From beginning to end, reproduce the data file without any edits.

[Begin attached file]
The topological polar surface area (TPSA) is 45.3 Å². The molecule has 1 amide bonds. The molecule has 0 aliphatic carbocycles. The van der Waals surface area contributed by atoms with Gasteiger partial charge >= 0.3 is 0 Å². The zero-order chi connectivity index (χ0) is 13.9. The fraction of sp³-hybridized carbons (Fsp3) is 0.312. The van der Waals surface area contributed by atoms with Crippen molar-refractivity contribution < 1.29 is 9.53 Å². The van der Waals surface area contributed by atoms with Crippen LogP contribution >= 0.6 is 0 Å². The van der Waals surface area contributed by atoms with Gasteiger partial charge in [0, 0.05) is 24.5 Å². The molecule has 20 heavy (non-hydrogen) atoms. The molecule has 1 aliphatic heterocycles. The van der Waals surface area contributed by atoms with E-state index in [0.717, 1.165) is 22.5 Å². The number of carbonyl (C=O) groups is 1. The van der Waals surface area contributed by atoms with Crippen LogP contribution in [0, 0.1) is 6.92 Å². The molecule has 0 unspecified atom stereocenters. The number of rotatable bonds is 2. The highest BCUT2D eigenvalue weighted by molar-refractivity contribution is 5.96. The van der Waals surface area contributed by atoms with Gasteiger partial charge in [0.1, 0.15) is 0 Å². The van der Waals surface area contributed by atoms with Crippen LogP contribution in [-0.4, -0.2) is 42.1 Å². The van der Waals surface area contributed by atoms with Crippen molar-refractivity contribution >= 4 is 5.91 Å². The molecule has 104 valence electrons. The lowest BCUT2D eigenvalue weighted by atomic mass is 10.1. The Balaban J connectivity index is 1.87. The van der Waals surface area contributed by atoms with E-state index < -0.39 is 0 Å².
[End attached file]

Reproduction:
The topological polar surface area (TPSA) is 45.3 Å². The molecule has 1 amide bonds. The molecule has 0 aliphatic carbocycles. The van der Waals surface area contributed by atoms with Gasteiger partial charge >= 0.3 is 0 Å². The zero-order chi connectivity index (χ0) is 13.9. The fraction of sp³-hybridized carbons (Fsp3) is 0.312. The van der Waals surface area contributed by atoms with Crippen molar-refractivity contribution < 1.29 is 9.53 Å². The van der Waals surface area contributed by atoms with Crippen LogP contribution >= 0.6 is 0 Å². The van der Waals surface area contributed by atoms with Gasteiger partial charge in [0, 0.05) is 24.5 Å². The molecule has 20 heavy (non-hydrogen) atoms. The molecule has 1 aliphatic heterocycles. The van der Waals surface area contributed by atoms with E-state index in [0.717, 1.165) is 22.5 Å². The number of carbonyl (C=O) groups is 1. The van der Waals surface area contributed by atoms with Crippen LogP contribution in [0, 0.1) is 6.92 Å². The molecule has 0 unspecified atom stereocenters. The number of rotatable bonds is 2. The highest BCUT2D eigenvalue weighted by molar-refractivity contribution is 5.96. The van der Waals surface area contributed by atoms with Gasteiger partial charge in [0.1, 0.15) is 0 Å². The van der Waals surface area contributed by atoms with Crippen LogP contribution in [-0.4, -0.2) is 42.1 Å². The van der Waals surface area contributed by atoms with Crippen molar-refractivity contribution >= 4 is 5.91 Å². The molecule has 104 valence electrons. The lowest BCUT2D eigenvalue weighted by atomic mass is 10.1. The Balaban J connectivity index is 1.87. The van der Waals surface area contributed by atoms with E-state index < -0.39 is 0 Å².